I told Matt after the fact, that the day of Ava's service felt more like a wedding than a memorial. While I was dreading the act of saying goodbye to her in such a public way, I felt such gratitude for Ava's life with us.
I felt such longing mixed with joy over her departure to a much better place.
I was proud of how her life had touched so many and grateful beyond words for each person who was able to join us to celebrate her.
And I felt so thankful for the ability to memorialize her life in a way that fulfilled my hearts desire. I imagine I will feel similar feelings on the day each of my daughters, joins her life with another in marriage. It was truly painfully sweet.
Both Matt and I were able to speak, and it was a great honor and blessing to stand before our family and friends and share how Ava had lived and in doing so, changed us forever. We, perhaps more than anyone, are different people today than we were when we discovered we were pregnant with our Little Bean 18 months ago.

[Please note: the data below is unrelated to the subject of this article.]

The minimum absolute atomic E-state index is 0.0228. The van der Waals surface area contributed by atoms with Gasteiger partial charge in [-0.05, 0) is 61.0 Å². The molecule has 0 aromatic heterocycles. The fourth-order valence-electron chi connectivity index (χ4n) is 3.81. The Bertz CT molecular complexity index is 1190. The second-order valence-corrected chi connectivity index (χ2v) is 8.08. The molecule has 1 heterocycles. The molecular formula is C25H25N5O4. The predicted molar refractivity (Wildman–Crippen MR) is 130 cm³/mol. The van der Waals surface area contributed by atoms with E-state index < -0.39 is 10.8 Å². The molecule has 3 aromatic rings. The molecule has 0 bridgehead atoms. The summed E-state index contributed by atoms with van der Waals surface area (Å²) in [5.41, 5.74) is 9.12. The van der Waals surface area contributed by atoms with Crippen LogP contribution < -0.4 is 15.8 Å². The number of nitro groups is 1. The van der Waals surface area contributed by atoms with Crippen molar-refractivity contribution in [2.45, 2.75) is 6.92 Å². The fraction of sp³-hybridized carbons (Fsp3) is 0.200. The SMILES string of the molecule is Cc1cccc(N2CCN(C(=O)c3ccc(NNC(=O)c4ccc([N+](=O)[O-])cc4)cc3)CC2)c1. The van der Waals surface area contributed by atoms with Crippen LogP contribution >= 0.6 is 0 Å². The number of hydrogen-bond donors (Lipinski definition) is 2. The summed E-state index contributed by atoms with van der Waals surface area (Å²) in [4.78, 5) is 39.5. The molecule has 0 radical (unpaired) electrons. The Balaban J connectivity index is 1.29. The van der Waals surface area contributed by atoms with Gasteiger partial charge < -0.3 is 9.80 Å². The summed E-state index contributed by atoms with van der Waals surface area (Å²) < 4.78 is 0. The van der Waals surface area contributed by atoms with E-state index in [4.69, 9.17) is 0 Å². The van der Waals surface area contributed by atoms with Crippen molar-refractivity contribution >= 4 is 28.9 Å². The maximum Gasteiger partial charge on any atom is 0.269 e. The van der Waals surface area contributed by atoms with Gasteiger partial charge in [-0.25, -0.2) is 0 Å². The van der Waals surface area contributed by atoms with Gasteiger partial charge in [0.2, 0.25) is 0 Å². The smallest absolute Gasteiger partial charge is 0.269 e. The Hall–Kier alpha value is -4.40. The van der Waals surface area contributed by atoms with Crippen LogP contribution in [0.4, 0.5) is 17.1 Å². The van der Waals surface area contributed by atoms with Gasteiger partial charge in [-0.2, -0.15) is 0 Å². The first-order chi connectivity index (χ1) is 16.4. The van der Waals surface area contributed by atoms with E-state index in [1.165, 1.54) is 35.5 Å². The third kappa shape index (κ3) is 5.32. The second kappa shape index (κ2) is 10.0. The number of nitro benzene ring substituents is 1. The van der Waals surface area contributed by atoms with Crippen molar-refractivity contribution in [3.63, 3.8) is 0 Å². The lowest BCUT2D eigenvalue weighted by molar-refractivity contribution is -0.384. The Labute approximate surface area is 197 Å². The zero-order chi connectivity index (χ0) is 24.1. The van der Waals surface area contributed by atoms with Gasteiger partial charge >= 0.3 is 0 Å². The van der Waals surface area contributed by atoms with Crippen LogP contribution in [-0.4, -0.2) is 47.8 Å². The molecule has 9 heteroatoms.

Here are the words we shared...
As Ava’s parents, we would like to thank you for coming today, to celebrate the life of our daughter, Ava Gabrielle Harms. Her brief story is one of answered prayers and miracles, and something I hope I can get through.
Like many churches, Sara and I were required to attend several pre-marriage counseling sessions before tying the knot. We were encouraged to discuss how we handle important decisions, our finances, and even meddling in-laws. Our answers were repeatedly identical, further confirming our complete and perfect compatibility. Finally, the pastor inquired about the number of children we would like to have. Sara quickly and confidently said “Five…maybe more” while I had been thinking “three…if that many.”